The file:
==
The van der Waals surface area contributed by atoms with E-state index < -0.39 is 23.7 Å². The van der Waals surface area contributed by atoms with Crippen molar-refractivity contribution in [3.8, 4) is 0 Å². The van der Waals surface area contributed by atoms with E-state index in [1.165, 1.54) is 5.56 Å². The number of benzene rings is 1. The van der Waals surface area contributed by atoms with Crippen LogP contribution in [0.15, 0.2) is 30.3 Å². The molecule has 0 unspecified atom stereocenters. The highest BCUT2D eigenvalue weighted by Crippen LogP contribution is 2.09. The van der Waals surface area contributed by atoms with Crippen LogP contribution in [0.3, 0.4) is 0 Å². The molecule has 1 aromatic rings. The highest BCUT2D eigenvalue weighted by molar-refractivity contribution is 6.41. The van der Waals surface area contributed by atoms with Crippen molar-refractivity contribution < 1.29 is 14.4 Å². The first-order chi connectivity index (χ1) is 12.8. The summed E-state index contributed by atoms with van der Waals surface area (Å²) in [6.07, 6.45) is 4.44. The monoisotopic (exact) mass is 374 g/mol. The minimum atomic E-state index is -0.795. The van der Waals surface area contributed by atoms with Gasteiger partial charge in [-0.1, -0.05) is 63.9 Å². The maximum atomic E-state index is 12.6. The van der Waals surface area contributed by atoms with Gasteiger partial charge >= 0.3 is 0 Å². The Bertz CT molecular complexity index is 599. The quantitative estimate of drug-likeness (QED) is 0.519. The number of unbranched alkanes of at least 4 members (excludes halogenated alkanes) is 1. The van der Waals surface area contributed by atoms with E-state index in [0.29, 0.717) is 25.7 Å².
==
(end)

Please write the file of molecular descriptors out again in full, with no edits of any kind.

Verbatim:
The van der Waals surface area contributed by atoms with E-state index < -0.39 is 23.7 Å². The van der Waals surface area contributed by atoms with Crippen molar-refractivity contribution in [3.8, 4) is 0 Å². The van der Waals surface area contributed by atoms with E-state index in [1.165, 1.54) is 5.56 Å². The number of benzene rings is 1. The van der Waals surface area contributed by atoms with Crippen LogP contribution in [0.15, 0.2) is 30.3 Å². The molecule has 0 unspecified atom stereocenters. The highest BCUT2D eigenvalue weighted by Crippen LogP contribution is 2.09. The van der Waals surface area contributed by atoms with Crippen LogP contribution in [0.3, 0.4) is 0 Å². The molecule has 1 aromatic rings. The highest BCUT2D eigenvalue weighted by molar-refractivity contribution is 6.41. The van der Waals surface area contributed by atoms with Crippen molar-refractivity contribution < 1.29 is 14.4 Å². The first-order chi connectivity index (χ1) is 12.8. The summed E-state index contributed by atoms with van der Waals surface area (Å²) in [6.07, 6.45) is 4.44. The monoisotopic (exact) mass is 374 g/mol. The minimum atomic E-state index is -0.795. The van der Waals surface area contributed by atoms with Gasteiger partial charge in [-0.1, -0.05) is 63.9 Å². The maximum atomic E-state index is 12.6. The van der Waals surface area contributed by atoms with Gasteiger partial charge >= 0.3 is 0 Å². The Bertz CT molecular complexity index is 599. The quantitative estimate of drug-likeness (QED) is 0.519. The number of unbranched alkanes of at least 4 members (excludes halogenated alkanes) is 1. The van der Waals surface area contributed by atoms with E-state index in [0.29, 0.717) is 25.7 Å².